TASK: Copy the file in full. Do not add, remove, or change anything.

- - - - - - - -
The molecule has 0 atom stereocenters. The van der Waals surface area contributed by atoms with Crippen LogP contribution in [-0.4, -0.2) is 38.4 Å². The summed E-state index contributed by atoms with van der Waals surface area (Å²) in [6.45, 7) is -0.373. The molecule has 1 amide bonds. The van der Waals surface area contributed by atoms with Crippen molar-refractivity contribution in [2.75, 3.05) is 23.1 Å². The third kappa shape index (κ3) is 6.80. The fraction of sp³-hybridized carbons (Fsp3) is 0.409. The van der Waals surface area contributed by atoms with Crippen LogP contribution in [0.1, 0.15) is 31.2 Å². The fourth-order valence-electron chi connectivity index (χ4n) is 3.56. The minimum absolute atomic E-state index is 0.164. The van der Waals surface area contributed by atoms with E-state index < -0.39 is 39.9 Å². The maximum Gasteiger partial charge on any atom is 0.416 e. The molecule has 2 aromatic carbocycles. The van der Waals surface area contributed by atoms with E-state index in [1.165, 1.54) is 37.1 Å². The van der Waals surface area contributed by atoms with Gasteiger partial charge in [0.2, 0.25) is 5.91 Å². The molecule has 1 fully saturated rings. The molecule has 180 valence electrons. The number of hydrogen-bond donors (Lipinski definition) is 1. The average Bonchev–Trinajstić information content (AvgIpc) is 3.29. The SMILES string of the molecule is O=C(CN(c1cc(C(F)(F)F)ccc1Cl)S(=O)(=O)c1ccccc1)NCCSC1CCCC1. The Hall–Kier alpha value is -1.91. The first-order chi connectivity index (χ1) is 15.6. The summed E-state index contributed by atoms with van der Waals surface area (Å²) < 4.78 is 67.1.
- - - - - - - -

The molecule has 0 atom stereocenters. The van der Waals surface area contributed by atoms with Crippen LogP contribution in [-0.4, -0.2) is 38.4 Å². The summed E-state index contributed by atoms with van der Waals surface area (Å²) in [6.45, 7) is -0.373. The molecule has 1 amide bonds. The van der Waals surface area contributed by atoms with Crippen molar-refractivity contribution in [2.75, 3.05) is 23.1 Å². The third kappa shape index (κ3) is 6.80. The fraction of sp³-hybridized carbons (Fsp3) is 0.409. The van der Waals surface area contributed by atoms with Crippen LogP contribution in [0.1, 0.15) is 31.2 Å². The fourth-order valence-electron chi connectivity index (χ4n) is 3.56. The minimum absolute atomic E-state index is 0.164. The van der Waals surface area contributed by atoms with E-state index < -0.39 is 39.9 Å². The maximum Gasteiger partial charge on any atom is 0.416 e. The molecule has 2 aromatic carbocycles. The van der Waals surface area contributed by atoms with E-state index in [1.165, 1.54) is 37.1 Å². The van der Waals surface area contributed by atoms with Gasteiger partial charge in [0.2, 0.25) is 5.91 Å². The molecule has 1 fully saturated rings. The molecule has 180 valence electrons. The number of hydrogen-bond donors (Lipinski definition) is 1. The average Bonchev–Trinajstić information content (AvgIpc) is 3.29. The SMILES string of the molecule is O=C(CN(c1cc(C(F)(F)F)ccc1Cl)S(=O)(=O)c1ccccc1)NCCSC1CCCC1. The Hall–Kier alpha value is -1.91. The first-order chi connectivity index (χ1) is 15.6. The summed E-state index contributed by atoms with van der Waals surface area (Å²) < 4.78 is 67.1.